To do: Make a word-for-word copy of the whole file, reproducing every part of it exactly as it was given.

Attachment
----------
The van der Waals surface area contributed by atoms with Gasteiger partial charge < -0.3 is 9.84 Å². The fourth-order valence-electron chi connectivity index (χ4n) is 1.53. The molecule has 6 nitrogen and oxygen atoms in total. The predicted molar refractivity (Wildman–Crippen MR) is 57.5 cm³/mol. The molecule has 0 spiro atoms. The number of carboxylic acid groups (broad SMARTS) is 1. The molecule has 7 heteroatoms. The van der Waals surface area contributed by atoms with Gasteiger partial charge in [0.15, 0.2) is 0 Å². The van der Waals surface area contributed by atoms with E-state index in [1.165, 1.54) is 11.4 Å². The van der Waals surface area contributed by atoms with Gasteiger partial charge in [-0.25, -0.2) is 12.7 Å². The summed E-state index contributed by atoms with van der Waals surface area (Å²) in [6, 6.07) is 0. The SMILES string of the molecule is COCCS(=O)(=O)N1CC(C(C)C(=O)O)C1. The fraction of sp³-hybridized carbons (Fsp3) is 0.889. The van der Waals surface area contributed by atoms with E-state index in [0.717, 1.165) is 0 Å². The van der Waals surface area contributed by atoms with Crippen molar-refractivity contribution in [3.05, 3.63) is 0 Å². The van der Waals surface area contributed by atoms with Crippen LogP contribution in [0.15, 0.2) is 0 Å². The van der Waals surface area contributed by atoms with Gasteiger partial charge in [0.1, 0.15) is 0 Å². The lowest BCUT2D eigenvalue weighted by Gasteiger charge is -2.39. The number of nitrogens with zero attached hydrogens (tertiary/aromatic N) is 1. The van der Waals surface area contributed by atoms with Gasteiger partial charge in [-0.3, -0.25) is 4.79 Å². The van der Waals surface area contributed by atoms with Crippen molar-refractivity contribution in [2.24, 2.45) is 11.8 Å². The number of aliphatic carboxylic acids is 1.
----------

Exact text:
The van der Waals surface area contributed by atoms with Gasteiger partial charge < -0.3 is 9.84 Å². The fourth-order valence-electron chi connectivity index (χ4n) is 1.53. The molecule has 6 nitrogen and oxygen atoms in total. The predicted molar refractivity (Wildman–Crippen MR) is 57.5 cm³/mol. The molecule has 0 spiro atoms. The number of carboxylic acid groups (broad SMARTS) is 1. The molecule has 7 heteroatoms. The van der Waals surface area contributed by atoms with Gasteiger partial charge in [0.15, 0.2) is 0 Å². The van der Waals surface area contributed by atoms with E-state index in [1.165, 1.54) is 11.4 Å². The van der Waals surface area contributed by atoms with Gasteiger partial charge in [-0.25, -0.2) is 12.7 Å². The summed E-state index contributed by atoms with van der Waals surface area (Å²) in [6, 6.07) is 0. The SMILES string of the molecule is COCCS(=O)(=O)N1CC(C(C)C(=O)O)C1. The fraction of sp³-hybridized carbons (Fsp3) is 0.889. The van der Waals surface area contributed by atoms with E-state index in [0.717, 1.165) is 0 Å². The van der Waals surface area contributed by atoms with Crippen molar-refractivity contribution in [3.05, 3.63) is 0 Å². The van der Waals surface area contributed by atoms with Crippen LogP contribution in [0.15, 0.2) is 0 Å². The van der Waals surface area contributed by atoms with Gasteiger partial charge in [0.1, 0.15) is 0 Å². The lowest BCUT2D eigenvalue weighted by Gasteiger charge is -2.39. The number of nitrogens with zero attached hydrogens (tertiary/aromatic N) is 1. The van der Waals surface area contributed by atoms with Gasteiger partial charge in [-0.3, -0.25) is 4.79 Å². The van der Waals surface area contributed by atoms with Crippen molar-refractivity contribution in [2.24, 2.45) is 11.8 Å². The number of aliphatic carboxylic acids is 1.